While being present to nurture our children is an incredibly rewarding experience, most parents find the experience overwhelming. It is not uncommon for parents to feel weighed down by their daily child-giving routine, making them feel disheartened that they must sacrifice a huge part of themselves to raise a family.

It’s time for parents to lessen the guilt and accept the fact that having a singular identity as a mum or a dad leads to an unsatisfying life. It is like a monophony. The song of our life should sound like a symphony. Harmonising, cohesive and resonating. Most importantly, a great symphony connects with listeners deeply and meaningfully.

Let’s embrace the power of community to narrow the gap between the demands of parenthood and our aspirations. Let's lean into our village and find the support we need to thrive as parents and individuals.

We will lead happier and rich lives; our families will flourish and we will shine.

James is a single dad juggling a demanding career in property while raising a school-age son. With unpredictable client appointments that often spill over into weekends, his schedule was anything but easy. But James refused to give up, and through his son's school, he found a group of like-minded single parents who became his support system.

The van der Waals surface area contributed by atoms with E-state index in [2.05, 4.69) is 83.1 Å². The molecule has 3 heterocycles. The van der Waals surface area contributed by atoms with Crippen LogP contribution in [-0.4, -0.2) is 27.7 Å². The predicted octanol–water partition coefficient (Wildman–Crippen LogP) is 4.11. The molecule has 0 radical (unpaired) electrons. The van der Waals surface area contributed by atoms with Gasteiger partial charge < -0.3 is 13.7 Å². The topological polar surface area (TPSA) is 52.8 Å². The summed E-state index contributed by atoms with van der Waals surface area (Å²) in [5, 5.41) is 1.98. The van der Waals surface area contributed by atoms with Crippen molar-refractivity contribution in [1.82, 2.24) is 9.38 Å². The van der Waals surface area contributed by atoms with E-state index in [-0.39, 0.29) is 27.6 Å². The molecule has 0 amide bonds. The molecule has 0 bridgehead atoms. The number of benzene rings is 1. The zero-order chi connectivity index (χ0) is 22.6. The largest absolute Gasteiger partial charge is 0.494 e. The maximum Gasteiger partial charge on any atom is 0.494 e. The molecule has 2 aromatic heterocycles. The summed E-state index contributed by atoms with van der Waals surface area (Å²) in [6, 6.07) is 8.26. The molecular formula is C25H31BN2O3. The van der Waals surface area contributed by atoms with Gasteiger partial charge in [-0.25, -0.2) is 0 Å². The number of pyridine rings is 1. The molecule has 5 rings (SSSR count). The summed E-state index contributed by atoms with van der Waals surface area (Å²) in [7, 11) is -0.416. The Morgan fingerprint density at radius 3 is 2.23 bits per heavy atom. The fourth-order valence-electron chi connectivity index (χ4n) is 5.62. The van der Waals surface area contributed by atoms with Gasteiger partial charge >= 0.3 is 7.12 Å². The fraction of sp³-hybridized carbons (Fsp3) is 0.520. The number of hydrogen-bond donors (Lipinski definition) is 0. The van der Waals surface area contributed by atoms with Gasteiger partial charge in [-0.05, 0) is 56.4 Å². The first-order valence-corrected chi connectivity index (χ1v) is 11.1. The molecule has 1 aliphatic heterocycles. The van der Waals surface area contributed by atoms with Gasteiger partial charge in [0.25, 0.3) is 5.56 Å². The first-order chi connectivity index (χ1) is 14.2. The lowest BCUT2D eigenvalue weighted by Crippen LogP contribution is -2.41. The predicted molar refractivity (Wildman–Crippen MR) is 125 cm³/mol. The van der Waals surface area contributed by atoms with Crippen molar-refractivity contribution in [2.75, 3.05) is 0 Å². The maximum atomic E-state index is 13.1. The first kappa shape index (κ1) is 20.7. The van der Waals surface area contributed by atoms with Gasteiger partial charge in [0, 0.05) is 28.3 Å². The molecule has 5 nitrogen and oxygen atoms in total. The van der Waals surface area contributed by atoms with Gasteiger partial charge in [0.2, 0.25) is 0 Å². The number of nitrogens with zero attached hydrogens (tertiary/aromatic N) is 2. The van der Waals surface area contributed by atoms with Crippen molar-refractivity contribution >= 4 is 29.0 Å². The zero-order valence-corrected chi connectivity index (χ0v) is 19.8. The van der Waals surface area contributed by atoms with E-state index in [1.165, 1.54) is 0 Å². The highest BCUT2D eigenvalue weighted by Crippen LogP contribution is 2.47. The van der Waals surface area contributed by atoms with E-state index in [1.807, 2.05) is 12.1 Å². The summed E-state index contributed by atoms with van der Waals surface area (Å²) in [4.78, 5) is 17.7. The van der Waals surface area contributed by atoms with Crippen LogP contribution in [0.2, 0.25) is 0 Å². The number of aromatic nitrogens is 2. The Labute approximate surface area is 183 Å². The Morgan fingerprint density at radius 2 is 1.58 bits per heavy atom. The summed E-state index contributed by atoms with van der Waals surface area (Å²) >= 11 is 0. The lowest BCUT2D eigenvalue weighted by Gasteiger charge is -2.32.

Together, they formed a tight-knit community that took turns watching each other's children, providing a safety net for busy days and work trips. With the help of his village, James was able to achieve his career goals while being there for his son, and he, in turn, supported other single parents facing similar challenges.

Parenting is tough, but when you have found a supportive village like James, get ready to fly and soar.

Unhappy families raise unhappy children.

Photo: @roxannegan_ and her village

As mothers, we are conditioned to tend to the needs of our children first and priorities ourselves last. To raise happier and more resilient children, we need to tend to our own garden first.

Rushing around from A to B to C every day makes us sizzle out faster than an uncapped bottle of soda. Leaving us exhausted and burned out.